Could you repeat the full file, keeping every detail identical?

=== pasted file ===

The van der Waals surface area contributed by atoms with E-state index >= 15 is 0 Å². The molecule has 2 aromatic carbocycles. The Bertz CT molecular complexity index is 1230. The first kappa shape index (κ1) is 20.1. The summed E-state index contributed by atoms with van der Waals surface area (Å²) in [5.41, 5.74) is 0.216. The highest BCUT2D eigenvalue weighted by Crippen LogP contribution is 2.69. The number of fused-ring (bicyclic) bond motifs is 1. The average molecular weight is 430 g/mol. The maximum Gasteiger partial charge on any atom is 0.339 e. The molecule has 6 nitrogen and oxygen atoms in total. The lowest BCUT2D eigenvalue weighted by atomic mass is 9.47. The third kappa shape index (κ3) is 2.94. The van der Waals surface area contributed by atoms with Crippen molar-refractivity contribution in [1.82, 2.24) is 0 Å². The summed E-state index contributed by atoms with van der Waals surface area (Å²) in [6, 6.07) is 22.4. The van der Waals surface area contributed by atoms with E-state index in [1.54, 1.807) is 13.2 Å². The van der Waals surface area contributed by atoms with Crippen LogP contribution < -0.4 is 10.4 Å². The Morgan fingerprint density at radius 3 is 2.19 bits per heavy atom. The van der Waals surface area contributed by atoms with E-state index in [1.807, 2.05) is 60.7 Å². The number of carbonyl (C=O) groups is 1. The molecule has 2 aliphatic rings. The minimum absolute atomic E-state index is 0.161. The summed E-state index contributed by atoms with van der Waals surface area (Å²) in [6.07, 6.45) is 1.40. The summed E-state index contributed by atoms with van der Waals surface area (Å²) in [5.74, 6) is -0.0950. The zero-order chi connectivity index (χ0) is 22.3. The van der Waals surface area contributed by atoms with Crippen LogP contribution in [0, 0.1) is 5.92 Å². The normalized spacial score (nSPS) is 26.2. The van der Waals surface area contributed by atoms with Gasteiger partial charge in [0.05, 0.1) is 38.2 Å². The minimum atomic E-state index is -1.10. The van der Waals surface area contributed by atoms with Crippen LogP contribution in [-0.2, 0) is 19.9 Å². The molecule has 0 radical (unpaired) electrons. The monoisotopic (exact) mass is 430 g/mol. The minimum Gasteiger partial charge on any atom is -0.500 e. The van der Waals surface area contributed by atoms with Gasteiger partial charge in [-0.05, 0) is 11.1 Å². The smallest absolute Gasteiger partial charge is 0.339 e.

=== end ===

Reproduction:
The van der Waals surface area contributed by atoms with E-state index >= 15 is 0 Å². The molecule has 2 aromatic carbocycles. The Bertz CT molecular complexity index is 1230. The first kappa shape index (κ1) is 20.1. The summed E-state index contributed by atoms with van der Waals surface area (Å²) in [5.41, 5.74) is 0.216. The highest BCUT2D eigenvalue weighted by Crippen LogP contribution is 2.69. The number of fused-ring (bicyclic) bond motifs is 1. The average molecular weight is 430 g/mol. The maximum Gasteiger partial charge on any atom is 0.339 e. The molecule has 6 nitrogen and oxygen atoms in total. The lowest BCUT2D eigenvalue weighted by atomic mass is 9.47. The third kappa shape index (κ3) is 2.94. The van der Waals surface area contributed by atoms with Crippen molar-refractivity contribution in [1.82, 2.24) is 0 Å². The summed E-state index contributed by atoms with van der Waals surface area (Å²) in [6, 6.07) is 22.4. The van der Waals surface area contributed by atoms with E-state index in [1.54, 1.807) is 13.2 Å². The van der Waals surface area contributed by atoms with Crippen LogP contribution < -0.4 is 10.4 Å². The Morgan fingerprint density at radius 3 is 2.19 bits per heavy atom. The van der Waals surface area contributed by atoms with E-state index in [1.807, 2.05) is 60.7 Å². The number of carbonyl (C=O) groups is 1. The molecule has 2 aliphatic rings. The minimum absolute atomic E-state index is 0.161. The summed E-state index contributed by atoms with van der Waals surface area (Å²) in [6.07, 6.45) is 1.40. The summed E-state index contributed by atoms with van der Waals surface area (Å²) in [5.74, 6) is -0.0950. The zero-order chi connectivity index (χ0) is 22.3. The van der Waals surface area contributed by atoms with Crippen LogP contribution in [0, 0.1) is 5.92 Å². The normalized spacial score (nSPS) is 26.2. The van der Waals surface area contributed by atoms with Gasteiger partial charge in [0.05, 0.1) is 38.2 Å². The minimum atomic E-state index is -1.10. The van der Waals surface area contributed by atoms with Crippen LogP contribution in [-0.2, 0) is 19.9 Å². The molecule has 0 radical (unpaired) electrons. The monoisotopic (exact) mass is 430 g/mol. The minimum Gasteiger partial charge on any atom is -0.500 e. The van der Waals surface area contributed by atoms with Gasteiger partial charge in [-0.05, 0) is 11.1 Å². The smallest absolute Gasteiger partial charge is 0.339 e.